While we may have missed the American Library Association’s Banned Books Week (September 26-October 2, 2021), the theme really stood out: “Books Unite Us. Censorship Divides Us.” Books have always been a source of controversy. Some are classics, like Catcher in the Rye, Lolita, and Of Mice and Men. Others are modern and address current social and political issues. Regardless of the subject matter or content of a book, the true issue is censorship. Should controversial books be banned from our schools?

Banning contentious books only encourages the divides we see every day. Listening to opposing viewpoints and exposing students to various ideas, historical events, and even offensive content teaches them empathy and critical thinking skills. Instead of parroting accusatory language seen in social media, students can learn to create conversations about why these books are upsetting or how they can frame conversations around these issues.

Often, books that are challenged are classics—books that contain outdated language, offensive descriptions, and racial disparity. While this type of content is disturbing, it’s important to understand our past mistakes, so we are not doomed to repeat them. Additionally, these works can be valued for addressing universal themes. By introducing students to these texts, we are providing them opportunities to unite rather than divide.

The following books have been challenged, but by including them in your curriculum and school library, you give your students the chance to explore their world and discuss their viewpoints in class discussions.

1. Speak, by Laurie Halse Anderson

Why it’s challenged: According to the ALA, this novel has been challenged or banned because, in some schools, its content seemed too biased against male students. In addition, the novel's inclusion of vulgarity and rape can be disturbing and triggering to some students.

Why you should read it: The weight of silence after an assault is an important issue in our society. This book models empowerment to speak out and find help after an assault and confronts classic misconceptions about sexual assault.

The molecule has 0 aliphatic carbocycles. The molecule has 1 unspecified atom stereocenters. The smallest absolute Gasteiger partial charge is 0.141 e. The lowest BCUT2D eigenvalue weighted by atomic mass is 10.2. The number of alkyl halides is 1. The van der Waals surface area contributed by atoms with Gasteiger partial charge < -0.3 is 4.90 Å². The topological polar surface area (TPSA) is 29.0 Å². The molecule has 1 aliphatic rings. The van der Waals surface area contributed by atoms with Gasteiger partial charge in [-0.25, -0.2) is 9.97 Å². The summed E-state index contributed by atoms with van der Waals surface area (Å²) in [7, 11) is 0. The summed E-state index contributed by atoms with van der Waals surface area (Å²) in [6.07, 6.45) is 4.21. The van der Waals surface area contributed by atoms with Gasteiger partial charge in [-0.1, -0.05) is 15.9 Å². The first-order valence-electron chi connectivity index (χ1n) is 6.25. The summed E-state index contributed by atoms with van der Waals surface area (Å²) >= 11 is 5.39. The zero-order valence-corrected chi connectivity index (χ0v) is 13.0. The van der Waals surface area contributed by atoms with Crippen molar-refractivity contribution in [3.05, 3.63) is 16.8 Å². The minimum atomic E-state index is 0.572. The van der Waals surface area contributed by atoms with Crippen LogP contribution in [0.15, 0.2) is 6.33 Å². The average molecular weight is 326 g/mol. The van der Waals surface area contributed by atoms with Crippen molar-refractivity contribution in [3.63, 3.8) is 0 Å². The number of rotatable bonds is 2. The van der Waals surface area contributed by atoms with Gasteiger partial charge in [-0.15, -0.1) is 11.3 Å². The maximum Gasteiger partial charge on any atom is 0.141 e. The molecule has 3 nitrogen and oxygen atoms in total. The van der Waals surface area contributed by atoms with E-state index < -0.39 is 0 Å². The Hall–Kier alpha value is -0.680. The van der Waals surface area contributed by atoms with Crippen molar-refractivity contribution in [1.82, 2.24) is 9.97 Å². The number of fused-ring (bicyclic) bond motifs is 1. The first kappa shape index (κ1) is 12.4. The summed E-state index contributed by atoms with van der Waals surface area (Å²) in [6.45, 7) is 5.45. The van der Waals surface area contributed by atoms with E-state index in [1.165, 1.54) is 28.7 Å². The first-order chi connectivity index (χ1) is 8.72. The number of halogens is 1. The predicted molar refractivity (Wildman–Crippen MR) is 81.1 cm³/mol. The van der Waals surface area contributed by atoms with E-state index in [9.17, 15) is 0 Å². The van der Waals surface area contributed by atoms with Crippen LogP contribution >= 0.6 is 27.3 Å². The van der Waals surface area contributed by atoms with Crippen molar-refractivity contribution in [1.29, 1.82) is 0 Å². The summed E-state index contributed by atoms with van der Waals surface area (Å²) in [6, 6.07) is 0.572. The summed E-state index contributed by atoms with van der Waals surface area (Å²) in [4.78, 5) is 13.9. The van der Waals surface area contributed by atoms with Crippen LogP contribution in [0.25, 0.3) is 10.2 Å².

Teaching Tip: After particularly heavy passages, have students journal for five minutes before class starts. This will encourage students to think through their ideas prior to discussions and consider the importance of speaking up.

2. All American Boys, by Jason Reynolds and Brendan Kiely

Why it’s challenged: This book has been challenged for its inclusion of profanity, drug use, and alcoholism. Many schools think it contains divisive topics, promoting an anti-police position, which could be a sensitive issue in today’s political climate.

Why you should read it: In light of the protests on police brutality in the past few years, it’s important to foster conversations with your students. This story is told from the perspectives of two teenage boys, one black and one white, examining the emotions of both the black victim of brutality and the white witness to the crime. This book will encourage students to share their perspectives about current events, if they feel comfortable doing so.

Teaching Tip: Use this book to teach perspective­­—that there can be several sides to a story. Listen to students who want to share their own experiences, and respect those who may not. Open discussion and journaling can be effective outlets for students’ thoughts and feelings on the topic.

3. Of Mice and Men, by John Steinbeck

Why it’s challenged: Many schools ban this book because it contains racial slurs and racist stereotypes. In addition, its violence toward a character with a developmental disability can be a trigger for students.

Why you should read it: The themes presented in this novel are universal and worth discussing. Of Mice and Men clearly addresses the effects of the Great Depression on people in the 1930s. It is deceptively simple in its presentation of serious issues about society. Steinbeck’s writing style is straightforward and packed with meaning. He is able to take a simple moment and convey so much more about the human condition. This novel also provides an opportunity to enhance critical thinking, asking students how they would resolve current social issues by looking at examples from our past. How do we treat people who are different from ourselves and create meaningful connections with one another?